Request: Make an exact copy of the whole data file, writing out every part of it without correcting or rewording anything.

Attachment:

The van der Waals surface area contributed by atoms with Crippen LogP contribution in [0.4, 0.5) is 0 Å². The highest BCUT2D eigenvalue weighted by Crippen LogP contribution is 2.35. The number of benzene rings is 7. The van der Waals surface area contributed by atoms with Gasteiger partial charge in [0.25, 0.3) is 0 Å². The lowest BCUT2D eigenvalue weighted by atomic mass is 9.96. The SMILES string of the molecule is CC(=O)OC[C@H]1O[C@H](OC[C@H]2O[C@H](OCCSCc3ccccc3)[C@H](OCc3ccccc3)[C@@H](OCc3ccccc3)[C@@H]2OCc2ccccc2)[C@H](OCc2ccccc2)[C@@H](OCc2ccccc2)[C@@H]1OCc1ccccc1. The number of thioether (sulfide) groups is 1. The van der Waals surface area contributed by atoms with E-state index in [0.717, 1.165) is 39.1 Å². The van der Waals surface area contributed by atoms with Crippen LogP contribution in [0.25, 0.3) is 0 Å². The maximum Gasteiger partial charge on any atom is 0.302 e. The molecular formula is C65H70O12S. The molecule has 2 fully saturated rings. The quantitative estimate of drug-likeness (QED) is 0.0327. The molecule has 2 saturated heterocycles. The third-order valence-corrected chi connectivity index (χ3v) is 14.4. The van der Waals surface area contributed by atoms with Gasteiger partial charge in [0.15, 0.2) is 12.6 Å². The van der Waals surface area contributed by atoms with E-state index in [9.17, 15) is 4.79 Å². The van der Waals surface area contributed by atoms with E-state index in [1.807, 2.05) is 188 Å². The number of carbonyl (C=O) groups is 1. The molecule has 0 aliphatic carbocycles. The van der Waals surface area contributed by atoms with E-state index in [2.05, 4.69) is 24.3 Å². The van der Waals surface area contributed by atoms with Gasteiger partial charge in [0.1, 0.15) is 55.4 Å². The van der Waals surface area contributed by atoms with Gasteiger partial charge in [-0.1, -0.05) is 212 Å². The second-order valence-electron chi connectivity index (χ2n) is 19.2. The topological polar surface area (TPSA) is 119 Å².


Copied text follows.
The van der Waals surface area contributed by atoms with Crippen LogP contribution in [0.4, 0.5) is 0 Å². The highest BCUT2D eigenvalue weighted by Crippen LogP contribution is 2.35. The number of benzene rings is 7. The van der Waals surface area contributed by atoms with Gasteiger partial charge in [0.25, 0.3) is 0 Å². The lowest BCUT2D eigenvalue weighted by atomic mass is 9.96. The SMILES string of the molecule is CC(=O)OC[C@H]1O[C@H](OC[C@H]2O[C@H](OCCSCc3ccccc3)[C@H](OCc3ccccc3)[C@@H](OCc3ccccc3)[C@@H]2OCc2ccccc2)[C@H](OCc2ccccc2)[C@@H](OCc2ccccc2)[C@@H]1OCc1ccccc1. The number of thioether (sulfide) groups is 1. The van der Waals surface area contributed by atoms with E-state index in [0.717, 1.165) is 39.1 Å². The van der Waals surface area contributed by atoms with Crippen LogP contribution in [0.25, 0.3) is 0 Å². The maximum Gasteiger partial charge on any atom is 0.302 e. The molecular formula is C65H70O12S. The molecule has 2 fully saturated rings. The quantitative estimate of drug-likeness (QED) is 0.0327. The molecule has 2 saturated heterocycles. The third-order valence-corrected chi connectivity index (χ3v) is 14.4. The van der Waals surface area contributed by atoms with Gasteiger partial charge in [0.15, 0.2) is 12.6 Å². The van der Waals surface area contributed by atoms with E-state index in [9.17, 15) is 4.79 Å². The van der Waals surface area contributed by atoms with E-state index in [1.807, 2.05) is 188 Å². The number of carbonyl (C=O) groups is 1. The molecule has 0 aliphatic carbocycles. The van der Waals surface area contributed by atoms with E-state index in [2.05, 4.69) is 24.3 Å². The van der Waals surface area contributed by atoms with Gasteiger partial charge in [0.1, 0.15) is 55.4 Å². The van der Waals surface area contributed by atoms with Gasteiger partial charge in [-0.1, -0.05) is 212 Å². The second-order valence-electron chi connectivity index (χ2n) is 19.2. The topological polar surface area (TPSA) is 119 Å².